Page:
“Our recruitment week was really successful,” MacMillan said. “Because it was online, you don’t get to actually meet anyone in real life, but it went, surprisingly, pretty well. We kind of learned that smaller groups do better in terms of making people feel comfortable to talk. We got a lot of really good feedback that people enjoyed themselves.”

Kappa Gamma Chi transformed into “Camp Kappa” for recruitment, publishing camp-themed posts to their Instagram and handing out “Camp Kappa field kits” with items stocked full of supplies for recruitment week events, such as s’mores-making and collage-making kits. Field kits were handed out by sisters in 172 Tremont, according to the Kappa Instagram, though some were handed out by sisters who lived in the same dorm buildings as new members, according to Broder. 

Broder said social media played a huge role in spreading the word about the events Kappa was putting on during recruitment week.

“The Instagram would post specific slides updating the public on who’s in what position, giving our Instagrams and, in some cases, our contact information [so] they can reach out,” Broder said.  “We really just tried to emphasize closeness through social media, constantly coming up in your feed and trying to have that exposure and constant communication.”

Some of the typical recruitment week events, such as sister speeding dating and informational sessions, were still a part of spring recruitment. However, some fraternities and sororities came up with more unconventional events to promote bonding between the active and prospective members. 

Alpha Epsilon Phi hosted a sketch writing night as a part of their SNL-themed recruitment week where participants were put into breakout rooms to create a group skit. 

“They all really enjoyed that one, and it was nice to see them contribute their ideas and stuff and feel comfortable on the Zoom,” MacMillan said.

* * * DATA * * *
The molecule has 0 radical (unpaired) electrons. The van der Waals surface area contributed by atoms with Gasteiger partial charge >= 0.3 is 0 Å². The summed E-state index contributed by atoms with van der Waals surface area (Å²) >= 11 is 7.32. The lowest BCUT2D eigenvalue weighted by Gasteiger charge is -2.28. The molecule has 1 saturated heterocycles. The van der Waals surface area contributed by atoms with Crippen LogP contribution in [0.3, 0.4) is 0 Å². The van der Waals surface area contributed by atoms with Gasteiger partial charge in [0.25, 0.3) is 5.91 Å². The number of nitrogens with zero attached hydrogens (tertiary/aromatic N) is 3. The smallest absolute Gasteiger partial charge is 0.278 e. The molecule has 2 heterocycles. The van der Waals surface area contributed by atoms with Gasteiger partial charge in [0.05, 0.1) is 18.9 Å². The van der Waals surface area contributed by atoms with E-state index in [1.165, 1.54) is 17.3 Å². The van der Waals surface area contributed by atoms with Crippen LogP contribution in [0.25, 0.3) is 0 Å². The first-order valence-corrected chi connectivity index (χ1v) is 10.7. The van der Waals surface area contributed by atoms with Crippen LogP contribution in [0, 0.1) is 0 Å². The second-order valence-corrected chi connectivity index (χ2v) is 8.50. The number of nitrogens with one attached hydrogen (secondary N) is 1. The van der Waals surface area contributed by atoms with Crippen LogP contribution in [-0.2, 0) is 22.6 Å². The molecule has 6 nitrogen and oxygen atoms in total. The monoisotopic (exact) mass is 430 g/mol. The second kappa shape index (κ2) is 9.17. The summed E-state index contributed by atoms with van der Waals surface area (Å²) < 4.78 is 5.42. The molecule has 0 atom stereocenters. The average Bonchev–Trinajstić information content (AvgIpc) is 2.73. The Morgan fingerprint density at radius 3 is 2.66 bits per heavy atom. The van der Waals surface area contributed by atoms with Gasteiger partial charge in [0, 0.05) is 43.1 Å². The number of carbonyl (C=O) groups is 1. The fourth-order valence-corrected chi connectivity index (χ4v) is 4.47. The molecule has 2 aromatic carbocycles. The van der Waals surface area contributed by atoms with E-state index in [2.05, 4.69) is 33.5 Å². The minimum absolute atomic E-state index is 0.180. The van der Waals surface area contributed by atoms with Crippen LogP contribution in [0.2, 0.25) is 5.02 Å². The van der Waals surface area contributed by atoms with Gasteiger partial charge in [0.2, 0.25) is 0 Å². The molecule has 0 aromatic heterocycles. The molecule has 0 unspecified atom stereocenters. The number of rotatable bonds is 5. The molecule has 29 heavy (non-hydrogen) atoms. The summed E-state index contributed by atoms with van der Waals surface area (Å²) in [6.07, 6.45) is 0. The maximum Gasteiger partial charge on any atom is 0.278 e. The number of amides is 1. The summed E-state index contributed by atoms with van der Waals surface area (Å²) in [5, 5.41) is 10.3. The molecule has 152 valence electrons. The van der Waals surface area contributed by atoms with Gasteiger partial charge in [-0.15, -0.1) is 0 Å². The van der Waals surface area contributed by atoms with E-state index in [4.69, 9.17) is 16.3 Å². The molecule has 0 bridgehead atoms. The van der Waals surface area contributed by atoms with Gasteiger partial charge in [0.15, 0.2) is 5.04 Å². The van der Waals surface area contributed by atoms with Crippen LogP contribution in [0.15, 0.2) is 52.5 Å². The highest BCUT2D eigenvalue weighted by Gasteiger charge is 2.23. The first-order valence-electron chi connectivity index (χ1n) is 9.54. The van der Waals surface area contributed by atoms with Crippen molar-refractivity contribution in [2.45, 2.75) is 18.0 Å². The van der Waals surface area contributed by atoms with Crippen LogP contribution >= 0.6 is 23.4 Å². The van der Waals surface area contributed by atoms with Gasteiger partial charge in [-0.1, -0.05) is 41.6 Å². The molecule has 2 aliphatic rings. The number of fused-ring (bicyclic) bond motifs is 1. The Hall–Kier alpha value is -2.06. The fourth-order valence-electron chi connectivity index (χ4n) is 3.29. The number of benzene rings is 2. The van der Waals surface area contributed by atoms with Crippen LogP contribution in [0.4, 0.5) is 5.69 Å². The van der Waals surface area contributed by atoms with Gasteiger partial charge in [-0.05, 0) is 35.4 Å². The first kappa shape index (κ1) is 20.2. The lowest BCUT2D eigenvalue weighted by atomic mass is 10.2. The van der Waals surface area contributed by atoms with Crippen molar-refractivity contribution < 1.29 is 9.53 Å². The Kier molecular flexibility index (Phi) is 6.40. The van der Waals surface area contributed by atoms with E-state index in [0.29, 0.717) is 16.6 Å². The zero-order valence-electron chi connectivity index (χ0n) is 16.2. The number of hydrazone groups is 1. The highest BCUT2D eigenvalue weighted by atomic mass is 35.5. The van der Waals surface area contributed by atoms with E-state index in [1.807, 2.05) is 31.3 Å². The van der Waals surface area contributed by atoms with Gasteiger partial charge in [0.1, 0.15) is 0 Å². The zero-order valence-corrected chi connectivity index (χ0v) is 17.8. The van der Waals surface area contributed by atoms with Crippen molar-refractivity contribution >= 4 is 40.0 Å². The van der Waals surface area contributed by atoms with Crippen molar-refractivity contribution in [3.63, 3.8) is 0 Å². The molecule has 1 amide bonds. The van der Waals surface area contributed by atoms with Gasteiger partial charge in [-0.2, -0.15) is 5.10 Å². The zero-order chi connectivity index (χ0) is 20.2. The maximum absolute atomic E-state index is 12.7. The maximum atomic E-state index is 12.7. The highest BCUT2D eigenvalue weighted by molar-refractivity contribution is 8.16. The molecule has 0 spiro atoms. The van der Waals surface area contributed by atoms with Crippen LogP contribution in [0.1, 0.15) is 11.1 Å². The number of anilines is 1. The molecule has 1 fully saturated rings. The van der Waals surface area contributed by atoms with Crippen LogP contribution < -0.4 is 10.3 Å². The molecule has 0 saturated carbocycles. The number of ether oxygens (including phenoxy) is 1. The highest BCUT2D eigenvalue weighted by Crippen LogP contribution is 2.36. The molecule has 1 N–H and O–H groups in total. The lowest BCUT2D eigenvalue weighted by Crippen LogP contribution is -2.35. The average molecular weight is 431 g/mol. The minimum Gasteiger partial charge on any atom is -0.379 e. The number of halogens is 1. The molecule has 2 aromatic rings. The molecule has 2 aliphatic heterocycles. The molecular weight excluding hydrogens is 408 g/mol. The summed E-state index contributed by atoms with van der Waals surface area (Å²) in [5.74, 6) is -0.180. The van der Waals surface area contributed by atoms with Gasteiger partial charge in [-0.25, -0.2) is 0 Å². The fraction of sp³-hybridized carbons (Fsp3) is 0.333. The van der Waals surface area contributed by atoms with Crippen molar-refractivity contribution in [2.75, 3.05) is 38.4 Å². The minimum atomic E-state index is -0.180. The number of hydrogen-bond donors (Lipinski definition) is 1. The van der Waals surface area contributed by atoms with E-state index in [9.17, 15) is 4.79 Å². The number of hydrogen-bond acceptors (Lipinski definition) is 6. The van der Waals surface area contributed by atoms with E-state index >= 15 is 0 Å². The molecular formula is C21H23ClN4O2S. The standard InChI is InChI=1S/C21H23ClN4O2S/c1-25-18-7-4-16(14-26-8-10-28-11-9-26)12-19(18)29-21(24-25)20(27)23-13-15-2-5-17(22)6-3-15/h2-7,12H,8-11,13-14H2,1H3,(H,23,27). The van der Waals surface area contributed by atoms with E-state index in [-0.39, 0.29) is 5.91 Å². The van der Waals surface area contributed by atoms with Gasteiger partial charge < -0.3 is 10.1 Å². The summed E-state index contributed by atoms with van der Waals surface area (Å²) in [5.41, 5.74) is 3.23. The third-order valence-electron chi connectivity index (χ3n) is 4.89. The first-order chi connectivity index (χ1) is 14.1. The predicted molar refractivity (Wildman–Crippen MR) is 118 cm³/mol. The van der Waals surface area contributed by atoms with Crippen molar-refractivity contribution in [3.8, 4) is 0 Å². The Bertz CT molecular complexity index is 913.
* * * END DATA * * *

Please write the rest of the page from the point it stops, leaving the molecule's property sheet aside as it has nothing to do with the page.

Sigma Pi Theta, which took on the energy of Donna and the Dynamos for their Mamma Mia!-themed recruitment week, hosted a movie night in place of their usual crafts night. 

“The biggest event that probably switched was our final event, our formal event night with Sigma,” Grossman said “Usually, it is held off-campus at a sister’s apartment—obviously, that did not happen. So instead, we had it all online… it didn’t change anything logistically, it just took away a lot of the in-person bonding moments.” 

Kappa Gamma Chi concentrated their recruitment week on teaching incoming new members Kappa’s history and reimagining the professional focus of the sorority while also hosting lighthearted events such as “kraft with Kappa”. 

“We had a lot of fun moments and a lot of moments [where] we tried to replicate the spark and fun of being in person,” Broder said.

Moving forward, FSL plans on addressing the oppressive foundations fraternities and sororities were created upon, said Coviello. The organizations aim to reflect on their own history and take responsibility for past mistakes. SEAL and FSL plan to hold meetings with chapters to discuss the implications of the discriminatory past of FSL and how they plan to make their chapters more inclusive for everyone. 

“A system is going to perpetuate how it was created and what it was created to do,” Coviello said. “We really have been working with our chapters to acknowledge those things and work through those things. And I’ve been really proud of all of our chapters because there’s a lot of awareness, movement and change that’s happening for our chapters to make them a more inclusive, and better, and a more inviting environment for everybody.”

Katie Redefer, the editor-in-chief of The Berkeley Beacon, did not edit this story because she is a member of Sigma Pi Theta.

Show your support for essential student journalism

News and the truth are under constant attack in our current moment, just when they are needed the most. The Beacon’s quality, fact-based accounting of historic events has never mattered more, and our editorial independence is of paramount importance. We believe journalism is a public good that should be available to all regardless of one’s ability to pay for it. But we can not continue to do this without you. Every little bit, whether big or small, helps fund our vital work — now and in the future.